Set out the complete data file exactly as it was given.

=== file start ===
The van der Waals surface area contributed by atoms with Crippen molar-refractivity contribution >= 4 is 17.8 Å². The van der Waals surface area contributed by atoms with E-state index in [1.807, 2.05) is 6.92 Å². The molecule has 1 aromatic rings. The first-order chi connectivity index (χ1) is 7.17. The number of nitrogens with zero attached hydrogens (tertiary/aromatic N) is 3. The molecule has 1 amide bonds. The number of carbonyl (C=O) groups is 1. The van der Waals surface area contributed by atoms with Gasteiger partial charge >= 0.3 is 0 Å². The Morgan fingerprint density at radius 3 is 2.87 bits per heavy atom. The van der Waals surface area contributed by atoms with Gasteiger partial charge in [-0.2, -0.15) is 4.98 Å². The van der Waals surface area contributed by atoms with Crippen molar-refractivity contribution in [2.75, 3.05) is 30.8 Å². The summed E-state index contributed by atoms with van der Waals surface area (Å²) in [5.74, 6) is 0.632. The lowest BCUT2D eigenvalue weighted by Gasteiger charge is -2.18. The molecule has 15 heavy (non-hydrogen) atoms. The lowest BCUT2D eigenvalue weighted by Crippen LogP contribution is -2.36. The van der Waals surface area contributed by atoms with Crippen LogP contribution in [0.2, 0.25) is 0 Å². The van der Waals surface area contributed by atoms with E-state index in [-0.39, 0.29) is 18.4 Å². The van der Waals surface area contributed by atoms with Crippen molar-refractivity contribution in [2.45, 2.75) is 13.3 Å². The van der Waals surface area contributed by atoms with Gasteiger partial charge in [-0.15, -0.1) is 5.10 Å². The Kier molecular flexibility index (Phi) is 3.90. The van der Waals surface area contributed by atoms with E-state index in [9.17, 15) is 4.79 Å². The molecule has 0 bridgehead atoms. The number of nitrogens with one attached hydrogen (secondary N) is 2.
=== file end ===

The van der Waals surface area contributed by atoms with Crippen molar-refractivity contribution >= 4 is 17.8 Å². The van der Waals surface area contributed by atoms with E-state index in [1.807, 2.05) is 6.92 Å². The molecule has 1 aromatic rings. The first-order chi connectivity index (χ1) is 7.17. The number of nitrogens with zero attached hydrogens (tertiary/aromatic N) is 3. The molecule has 1 amide bonds. The number of carbonyl (C=O) groups is 1. The van der Waals surface area contributed by atoms with Gasteiger partial charge >= 0.3 is 0 Å². The Morgan fingerprint density at radius 3 is 2.87 bits per heavy atom. The van der Waals surface area contributed by atoms with Gasteiger partial charge in [-0.2, -0.15) is 4.98 Å². The van der Waals surface area contributed by atoms with Crippen molar-refractivity contribution in [2.75, 3.05) is 30.8 Å². The summed E-state index contributed by atoms with van der Waals surface area (Å²) in [5.74, 6) is 0.632. The lowest BCUT2D eigenvalue weighted by Gasteiger charge is -2.18. The molecule has 15 heavy (non-hydrogen) atoms. The lowest BCUT2D eigenvalue weighted by Crippen LogP contribution is -2.36. The van der Waals surface area contributed by atoms with Crippen LogP contribution in [0.2, 0.25) is 0 Å². The van der Waals surface area contributed by atoms with E-state index in [-0.39, 0.29) is 18.4 Å². The van der Waals surface area contributed by atoms with Crippen molar-refractivity contribution in [2.45, 2.75) is 13.3 Å². The van der Waals surface area contributed by atoms with Gasteiger partial charge in [-0.15, -0.1) is 5.10 Å². The Kier molecular flexibility index (Phi) is 3.90. The van der Waals surface area contributed by atoms with E-state index in [9.17, 15) is 4.79 Å². The molecule has 0 bridgehead atoms. The number of nitrogens with one attached hydrogen (secondary N) is 2.